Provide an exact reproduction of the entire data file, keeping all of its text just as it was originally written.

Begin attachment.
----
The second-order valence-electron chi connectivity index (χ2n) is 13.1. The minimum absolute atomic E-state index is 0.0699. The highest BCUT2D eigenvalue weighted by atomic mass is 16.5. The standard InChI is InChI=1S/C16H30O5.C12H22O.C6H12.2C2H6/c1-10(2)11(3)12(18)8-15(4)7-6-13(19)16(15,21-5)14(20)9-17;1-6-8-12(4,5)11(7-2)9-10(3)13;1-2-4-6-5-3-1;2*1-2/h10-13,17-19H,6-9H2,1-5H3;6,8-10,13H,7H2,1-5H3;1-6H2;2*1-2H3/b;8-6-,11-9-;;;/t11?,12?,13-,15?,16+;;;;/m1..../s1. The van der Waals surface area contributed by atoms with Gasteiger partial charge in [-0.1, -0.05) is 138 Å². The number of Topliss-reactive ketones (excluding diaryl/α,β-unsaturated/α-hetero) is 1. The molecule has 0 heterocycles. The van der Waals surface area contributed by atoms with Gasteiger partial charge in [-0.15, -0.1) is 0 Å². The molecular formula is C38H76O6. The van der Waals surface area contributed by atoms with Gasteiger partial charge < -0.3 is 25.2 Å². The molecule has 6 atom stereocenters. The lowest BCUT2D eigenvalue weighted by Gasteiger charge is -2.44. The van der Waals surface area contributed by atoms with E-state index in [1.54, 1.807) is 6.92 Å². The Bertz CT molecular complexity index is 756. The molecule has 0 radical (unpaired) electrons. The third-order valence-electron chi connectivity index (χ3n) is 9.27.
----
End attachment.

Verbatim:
The second-order valence-electron chi connectivity index (χ2n) is 13.1. The minimum absolute atomic E-state index is 0.0699. The highest BCUT2D eigenvalue weighted by atomic mass is 16.5. The standard InChI is InChI=1S/C16H30O5.C12H22O.C6H12.2C2H6/c1-10(2)11(3)12(18)8-15(4)7-6-13(19)16(15,21-5)14(20)9-17;1-6-8-12(4,5)11(7-2)9-10(3)13;1-2-4-6-5-3-1;2*1-2/h10-13,17-19H,6-9H2,1-5H3;6,8-10,13H,7H2,1-5H3;1-6H2;2*1-2H3/b;8-6-,11-9-;;;/t11?,12?,13-,15?,16+;;;;/m1..../s1. The van der Waals surface area contributed by atoms with Gasteiger partial charge in [-0.1, -0.05) is 138 Å². The number of Topliss-reactive ketones (excluding diaryl/α,β-unsaturated/α-hetero) is 1. The molecule has 0 heterocycles. The van der Waals surface area contributed by atoms with Gasteiger partial charge in [-0.15, -0.1) is 0 Å². The molecular formula is C38H76O6. The van der Waals surface area contributed by atoms with Gasteiger partial charge < -0.3 is 25.2 Å². The molecule has 6 atom stereocenters. The lowest BCUT2D eigenvalue weighted by Gasteiger charge is -2.44. The van der Waals surface area contributed by atoms with E-state index in [1.54, 1.807) is 6.92 Å². The Bertz CT molecular complexity index is 756. The molecule has 0 radical (unpaired) electrons. The third-order valence-electron chi connectivity index (χ3n) is 9.27.